Posted by Susan Doll on August 3, 2015
Today, the films of Adolphe Menjou are highlighted as part TCM’s Summer Under the Stars. Classic movie lovers know Menjou as the dapper, erudite gent with the cane, hat, and waxed mustache. In comedies, melodramas, crime stories, and historical dramas, he was the older suitor, the authoritative boss, the cultured crook, the aristocrat. He was such a fixture in Golden Age movies that it is easy to assume he always played supporting characters. That’s the assumption an entertainment writer for the McClatchy-Tribune Information Services made just a few days ago in an online article promoting Summer Under the Stars. The writer questioned TCM’s decision to include Menjou, Mae Clarke, Virginia Bruce, and Monty Woolley, implying they were never really stars. She also hints that perhaps these performers are too obscure to be true stars. The writer, who will remain nameless, commits the fatal error that many web scribes make: She failed to adequately research her topic, assuming that if her generation has not heard of these actors, they must be obscure. She is wrong about Menjou. He was indeed a star before he evolved into a well-respected supporting player; as a matter of fact, he was a romantic lead for almost a decade.
Posted by Susan Doll on April 6, 2015
I didn’t realize how much I missed the Golden Age movie stars of the past—the legends I used to watch as a kid on the late show or the afternoon movie—until recently when I caught a couple of bio-documentaries by Joan Kramer and David Heeley. Even in the twilight of their years, performers like Jimmy Stewart, Katharine Hepburn, and Henry Fonda lived up to their identities as bona fide movie stars who represented something more than glamorous faces on the big screen.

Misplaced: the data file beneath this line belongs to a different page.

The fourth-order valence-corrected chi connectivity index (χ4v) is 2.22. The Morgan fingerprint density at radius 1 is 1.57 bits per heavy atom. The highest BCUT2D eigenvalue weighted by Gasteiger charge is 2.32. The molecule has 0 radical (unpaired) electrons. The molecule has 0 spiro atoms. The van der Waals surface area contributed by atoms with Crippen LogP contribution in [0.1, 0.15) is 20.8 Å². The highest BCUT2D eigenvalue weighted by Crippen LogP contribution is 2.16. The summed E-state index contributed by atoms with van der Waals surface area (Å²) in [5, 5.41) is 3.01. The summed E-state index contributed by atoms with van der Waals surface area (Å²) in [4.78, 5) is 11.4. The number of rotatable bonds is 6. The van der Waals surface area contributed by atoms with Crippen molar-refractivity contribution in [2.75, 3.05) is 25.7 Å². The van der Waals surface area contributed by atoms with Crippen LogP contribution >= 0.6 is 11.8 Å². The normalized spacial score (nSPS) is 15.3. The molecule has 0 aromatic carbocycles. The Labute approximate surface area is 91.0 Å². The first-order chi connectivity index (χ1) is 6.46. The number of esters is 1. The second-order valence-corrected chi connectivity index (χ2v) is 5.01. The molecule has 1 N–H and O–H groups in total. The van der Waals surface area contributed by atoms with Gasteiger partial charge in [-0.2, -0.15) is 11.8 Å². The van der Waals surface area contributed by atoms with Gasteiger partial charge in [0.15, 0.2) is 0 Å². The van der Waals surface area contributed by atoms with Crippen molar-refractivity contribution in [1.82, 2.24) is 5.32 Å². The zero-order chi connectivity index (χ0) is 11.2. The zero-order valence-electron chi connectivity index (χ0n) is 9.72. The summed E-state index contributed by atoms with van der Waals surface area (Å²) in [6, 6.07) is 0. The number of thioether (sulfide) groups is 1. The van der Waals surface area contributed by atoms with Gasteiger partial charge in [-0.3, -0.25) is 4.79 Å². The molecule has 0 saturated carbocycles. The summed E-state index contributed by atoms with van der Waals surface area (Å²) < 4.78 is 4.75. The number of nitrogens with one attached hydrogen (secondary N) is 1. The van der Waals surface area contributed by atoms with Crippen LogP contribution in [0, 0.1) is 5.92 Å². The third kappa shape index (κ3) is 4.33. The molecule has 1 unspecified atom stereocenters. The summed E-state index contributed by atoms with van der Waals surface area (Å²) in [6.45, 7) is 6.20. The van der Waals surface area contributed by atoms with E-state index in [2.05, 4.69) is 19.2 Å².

Tomorrow night, April 7, TCM airs a series of documentaries showcasing five of Hollywood’s iconic stars. The series was created by Kramer and Heeley, and the films were released in the 1980s and 1990s, when there were still enough Golden Age stars to be interviewed. Kramer and Heeley have written a new book about their experiences in making these documentaries titled In the Company of Legends, and they will be on hand on Tuesday to introduce their work with Robert Osborne.
Posted by Susan Doll on March 30, 2015
I’ve been reading Gloria Swanson: The Ultimate Star, Stephen Michael Shearer’s 1913 aptly titled biography of the woman who defined what a real movie star should be. Though I had read parts of Gloria’s autobiography Swanson on Swanson, Shearer’s book exposes that the star’s recollections were colored by selective memory, forgotten details, and overlooked events. I thought I knew a great deal about Swanson, but I discovered that instead of fact, I was hanging onto assumptions and misconceptions. Below are several discoveries about Gloria Swanson that reveal the complexities of her life and career.
Gloria in Chicago: Swanson began her career at Chicago’s Essanay Studio just a few months before Charlie Chaplin arrived to make movies in the Windy City—a venture that proved short-lived. Chaplin tested the teenager for what proved to be his only Chicago film, His New Job. He tried to teach her some basic comic shtick, but she was not good at spontaneous physical humor. More to the point, she didn’t like it. What 15-year-old girl does? She was supposed to bend over to retrieve something and get kicked in the backside. The next day, Chaplin had someone tell her that she would not do as a comic foil, to which Swanson replied, “I think it’s vulgar anyway.” Though Swanson does appear in a bit part as a stenographer in His New Job, she always denied that she was ever in a Chaplin film.